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S. Korea, U.S. struggle to strike deal on USFK cost

South Korea and the United States remain apart over how much Seoul will contribute financially to the presence of American troops on the peninsula, South Korea's top negotiator said Thursday.

"There are still big differences in the positions of the two sides," Hwang Joon-kook, special ambassador for the Special Measures Agreement (SMA), told reporters after two-day talks here with his U.S. counterpart, Eric John.

The allies are currently focusing not only on Seoul's appropriate share itself for the stationing of the 28,500-strong U.S. Forces Korea (USFK) but also on ways to improve the overall system for splitting the cost, according to Hwang.

The allies have shared the cost of USFK under the SMA since 1991. The previous agreement, signed in 2009, expires at the end of this year.

Setting the level of South Korea's contributions has always been controversial, especially in the nation.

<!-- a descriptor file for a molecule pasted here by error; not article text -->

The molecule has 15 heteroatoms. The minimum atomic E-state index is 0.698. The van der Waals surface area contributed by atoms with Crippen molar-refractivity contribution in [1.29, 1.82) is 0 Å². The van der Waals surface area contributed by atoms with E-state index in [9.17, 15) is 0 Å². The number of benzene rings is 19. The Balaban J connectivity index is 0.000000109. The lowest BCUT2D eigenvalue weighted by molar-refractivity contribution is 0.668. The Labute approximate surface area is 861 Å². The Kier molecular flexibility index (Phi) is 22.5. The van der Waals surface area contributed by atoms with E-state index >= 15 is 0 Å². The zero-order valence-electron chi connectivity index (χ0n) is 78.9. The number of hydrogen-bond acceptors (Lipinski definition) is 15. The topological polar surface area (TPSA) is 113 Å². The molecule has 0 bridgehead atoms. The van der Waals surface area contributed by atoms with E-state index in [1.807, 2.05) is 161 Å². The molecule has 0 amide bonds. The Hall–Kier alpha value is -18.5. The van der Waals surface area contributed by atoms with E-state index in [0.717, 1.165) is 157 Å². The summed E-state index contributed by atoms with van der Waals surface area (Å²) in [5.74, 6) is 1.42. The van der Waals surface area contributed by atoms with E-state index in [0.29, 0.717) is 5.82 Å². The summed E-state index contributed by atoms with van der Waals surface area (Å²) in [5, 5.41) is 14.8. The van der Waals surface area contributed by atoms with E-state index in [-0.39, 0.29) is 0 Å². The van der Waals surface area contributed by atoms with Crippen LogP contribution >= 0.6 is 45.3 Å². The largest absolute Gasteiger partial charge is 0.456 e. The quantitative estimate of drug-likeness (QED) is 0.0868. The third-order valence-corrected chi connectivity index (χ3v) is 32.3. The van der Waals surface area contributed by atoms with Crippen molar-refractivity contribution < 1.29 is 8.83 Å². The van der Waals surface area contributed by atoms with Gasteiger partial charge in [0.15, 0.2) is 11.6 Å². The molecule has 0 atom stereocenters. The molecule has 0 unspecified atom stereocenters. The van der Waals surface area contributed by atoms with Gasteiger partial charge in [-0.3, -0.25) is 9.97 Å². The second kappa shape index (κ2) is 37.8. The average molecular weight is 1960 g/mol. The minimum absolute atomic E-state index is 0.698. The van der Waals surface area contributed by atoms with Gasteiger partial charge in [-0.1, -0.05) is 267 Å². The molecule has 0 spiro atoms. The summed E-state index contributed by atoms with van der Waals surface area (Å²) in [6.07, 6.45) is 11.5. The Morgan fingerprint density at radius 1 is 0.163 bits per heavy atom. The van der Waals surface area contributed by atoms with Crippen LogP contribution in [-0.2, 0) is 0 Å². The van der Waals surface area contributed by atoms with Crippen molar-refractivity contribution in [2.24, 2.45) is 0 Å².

Hwang said his government agrees to the need for overhauling the way it shares the cost for USFK.

He refused to provide details.

This week's round of negotiations was the fourth of its kind aimed at deciding the amount and method of Seoul's contributions over the coming years.

Multiple sources said South Korea has offered to keep the current yearly payment level -- some 870 billion won ($808 million), while the U.S. has requested an increase to 1 trillion won.

The U.S. is confronted with federal budget problems as well as growing North Korean threats. (Yonhap News)



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